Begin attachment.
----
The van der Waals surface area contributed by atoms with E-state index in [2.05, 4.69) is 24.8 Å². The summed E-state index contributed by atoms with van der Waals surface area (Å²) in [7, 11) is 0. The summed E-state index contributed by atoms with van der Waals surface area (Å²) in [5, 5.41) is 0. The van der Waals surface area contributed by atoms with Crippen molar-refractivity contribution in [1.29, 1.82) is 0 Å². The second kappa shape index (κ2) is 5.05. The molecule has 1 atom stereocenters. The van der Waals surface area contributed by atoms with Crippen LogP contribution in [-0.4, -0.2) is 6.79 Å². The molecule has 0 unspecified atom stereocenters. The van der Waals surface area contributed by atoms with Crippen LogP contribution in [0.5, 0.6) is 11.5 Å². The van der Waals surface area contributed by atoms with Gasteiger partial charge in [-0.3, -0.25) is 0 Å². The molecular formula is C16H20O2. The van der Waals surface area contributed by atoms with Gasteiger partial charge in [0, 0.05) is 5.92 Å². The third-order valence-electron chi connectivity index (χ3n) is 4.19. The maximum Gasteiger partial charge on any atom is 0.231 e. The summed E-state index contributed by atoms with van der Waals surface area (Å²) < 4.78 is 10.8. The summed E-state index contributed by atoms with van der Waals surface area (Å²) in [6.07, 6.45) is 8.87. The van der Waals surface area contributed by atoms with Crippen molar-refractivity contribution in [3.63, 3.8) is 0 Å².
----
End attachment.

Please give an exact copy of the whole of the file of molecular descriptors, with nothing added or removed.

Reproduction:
The van der Waals surface area contributed by atoms with E-state index in [2.05, 4.69) is 24.8 Å². The summed E-state index contributed by atoms with van der Waals surface area (Å²) in [7, 11) is 0. The summed E-state index contributed by atoms with van der Waals surface area (Å²) in [5, 5.41) is 0. The van der Waals surface area contributed by atoms with Crippen molar-refractivity contribution in [1.29, 1.82) is 0 Å². The second kappa shape index (κ2) is 5.05. The molecule has 1 atom stereocenters. The van der Waals surface area contributed by atoms with Crippen LogP contribution in [-0.4, -0.2) is 6.79 Å². The molecule has 0 unspecified atom stereocenters. The van der Waals surface area contributed by atoms with Crippen LogP contribution in [0.5, 0.6) is 11.5 Å². The van der Waals surface area contributed by atoms with Gasteiger partial charge in [-0.3, -0.25) is 0 Å². The molecular formula is C16H20O2. The van der Waals surface area contributed by atoms with Gasteiger partial charge in [0, 0.05) is 5.92 Å². The third-order valence-electron chi connectivity index (χ3n) is 4.19. The maximum Gasteiger partial charge on any atom is 0.231 e. The summed E-state index contributed by atoms with van der Waals surface area (Å²) < 4.78 is 10.8. The summed E-state index contributed by atoms with van der Waals surface area (Å²) in [6.07, 6.45) is 8.87. The van der Waals surface area contributed by atoms with Crippen molar-refractivity contribution in [3.63, 3.8) is 0 Å².